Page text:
To gather input when working with families, McKee uses a system he developed called the Family Vision Matrix® which essentially lets every family member share their vision. For instance, how do parents envision retirement years compared to how children envision their parent's retirement years?” McKee asks. Those two answers are almost never the same.
“The point of the matrix is to uncover the issues where family members agree and where they don't, and who is being reasonable and who is not.”
But most importantly, he says, everyone has a chance to weigh in. McKee says he's had 100% participation from families he's worked with because he tells them from the beginning: “This is your one chance to be part of the solution or part of the problem.”
— Kindra Gordon
John Baker, coordinator of the National Farm Transition Network, advocates that farm transfer questions and conversations happen sooner than later. Producers between their 40s and 50s should be thinking about retirement succession plans.
“You can't transition a business in two weeks. You can sell a farm or let the business dissolve, but if you want to transition the business to the next generation, it needs to start much earlier,” he says.
Baker adds, “Succession isn't just about getting assets into the next generation's hands. Assets and the business are two different things. That's why you need to plan for that transition.”
— Kindra Gordon
Family communication can also be enhanced through written job descriptions for each person working on the farm or ranch. Sarah Fogleman, a Kansas Extension economist, says, “Whenever I find a family in conflict, writing job descriptions is the first thing I have them do. It helps them recognize that often each person has two roles: business and family. And the more we can separate business conflict from family, the better the situation will be.”
Similarly, Jolene Brown, a professional speaker on farm family communication and estate planning, advocates listing each function and entity (cattle, crop, hay, marketing, etc.) and making a chart that assigns who is responsible, who is accountable, who must be consulted with, and who must be informed.
“This clarifies roles and helps with salaries, decision making, and goal setting. It also makes it pretty evident if only one person is the decision maker for the business or if the transfer of leadership is actually taking place,” she says.
— Kindra Gordon
Directed toward the older generation in the family business, Dave Goeller, University of Nebraska Extension farm/ranch transition specialist in Lincoln, says, “You can't control the business forever. You need to take the steps to make it available to the next generation.”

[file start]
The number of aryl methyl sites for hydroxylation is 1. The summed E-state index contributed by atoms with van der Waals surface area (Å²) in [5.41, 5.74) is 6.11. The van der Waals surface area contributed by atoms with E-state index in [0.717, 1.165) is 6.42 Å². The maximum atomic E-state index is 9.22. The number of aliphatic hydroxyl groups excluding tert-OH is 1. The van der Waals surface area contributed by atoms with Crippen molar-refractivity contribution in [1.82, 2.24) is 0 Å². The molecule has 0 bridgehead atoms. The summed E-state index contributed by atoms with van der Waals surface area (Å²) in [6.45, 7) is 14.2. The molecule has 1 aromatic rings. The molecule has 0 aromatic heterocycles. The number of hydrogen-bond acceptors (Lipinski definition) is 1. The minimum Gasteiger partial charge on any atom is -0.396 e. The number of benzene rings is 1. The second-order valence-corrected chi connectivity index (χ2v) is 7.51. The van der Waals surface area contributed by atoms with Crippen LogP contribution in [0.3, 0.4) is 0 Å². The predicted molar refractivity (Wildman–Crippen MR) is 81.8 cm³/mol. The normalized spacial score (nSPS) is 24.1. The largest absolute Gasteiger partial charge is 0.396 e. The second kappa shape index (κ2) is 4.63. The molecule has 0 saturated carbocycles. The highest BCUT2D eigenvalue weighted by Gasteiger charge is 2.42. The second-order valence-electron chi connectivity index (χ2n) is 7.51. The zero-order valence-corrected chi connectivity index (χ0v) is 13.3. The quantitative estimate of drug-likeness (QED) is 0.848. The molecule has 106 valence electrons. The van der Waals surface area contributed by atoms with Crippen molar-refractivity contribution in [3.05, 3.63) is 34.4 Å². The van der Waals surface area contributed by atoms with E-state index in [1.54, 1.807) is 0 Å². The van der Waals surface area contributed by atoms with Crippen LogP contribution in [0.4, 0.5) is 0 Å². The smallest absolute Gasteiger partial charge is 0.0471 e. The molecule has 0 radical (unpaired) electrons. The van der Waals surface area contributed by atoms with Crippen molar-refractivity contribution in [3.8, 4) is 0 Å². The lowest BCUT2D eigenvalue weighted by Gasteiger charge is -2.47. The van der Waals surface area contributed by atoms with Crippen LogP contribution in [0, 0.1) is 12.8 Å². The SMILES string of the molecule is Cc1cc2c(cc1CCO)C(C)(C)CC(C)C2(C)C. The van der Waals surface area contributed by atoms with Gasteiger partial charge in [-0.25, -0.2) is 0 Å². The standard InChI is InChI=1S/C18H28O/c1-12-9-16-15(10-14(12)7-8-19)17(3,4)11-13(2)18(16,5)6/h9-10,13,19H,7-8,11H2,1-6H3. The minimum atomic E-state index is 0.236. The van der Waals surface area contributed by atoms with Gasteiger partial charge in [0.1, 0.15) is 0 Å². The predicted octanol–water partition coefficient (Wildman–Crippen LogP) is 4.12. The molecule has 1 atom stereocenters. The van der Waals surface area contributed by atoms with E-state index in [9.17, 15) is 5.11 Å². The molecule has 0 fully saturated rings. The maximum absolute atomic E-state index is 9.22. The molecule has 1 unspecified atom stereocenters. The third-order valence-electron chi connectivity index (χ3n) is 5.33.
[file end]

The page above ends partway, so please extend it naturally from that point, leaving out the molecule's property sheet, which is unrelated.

Ron Hanson, University of Nebraska-Lincoln agriculture economics professor, believes the point can't be emphasized enough. He says a common perception among parents today toward their adult children is this: “You can buy the farm, but just remember I still own it.”
That's the wrong attitude. “It sends the message to children that the parents are still in charge. Passing ownership is one thing; passing control is another. There's a world of difference between the two,” he says.
That said, Jolene Brown, a professional speaker on farm-family communication and estate planning, cautions parents not to give too much to their kids. “Parents, you don't owe your kids an estate,” she says. “Take [financial] care of yourself first. Many give their kids way too much, and they expect it to be given. What you do owe your kids are a discussed, legal estate plan and tools to help them with the details after you're gone.”
— Kindra Gordon
In implementing a farm transition plan, Dave Goeller, University of Nebraska Extension farm/ranch transition specialist in Lincoln, suggests four stages — testing, commitment, establishment and withdrawal.
He calls the initial testing phase a “dating” phase. It allows for the successor(s) and current operator to try out the arrangement on a trial basis for a period of time. Usually a wage is paid.
When the testing stage is completed, it's time for the successor to decide if he or she is ready to make a commitment. Then, after another period of time, the successor will become established and the retiring generation withdraws.
Goeller says this process is flexible in how long each phase lasts and when decisions are made, but a timeline should be determined up front. He reiterates, “This is a process over time; it's not a one-day event.” But the turnover can't be too quick — or too slow.
— Kindra Gordon
Consider holding regular family meetings that allow for problem solving, decision making and helping keep everyone informed.
Children should never be made to feel obligated to return to the farm if their career interests or dreams lie elsewhere.
Get professional input to legally document the estate plan in writing. Be sure to update your plan over time as situations change.
Have an agenda established ahead of time.
Alternate the chairperson duties so there isn't just one individual with the power.
Be respectful toward one another.
Use a professional facilitator if the issues are especially contentious.
— Kindra Gordon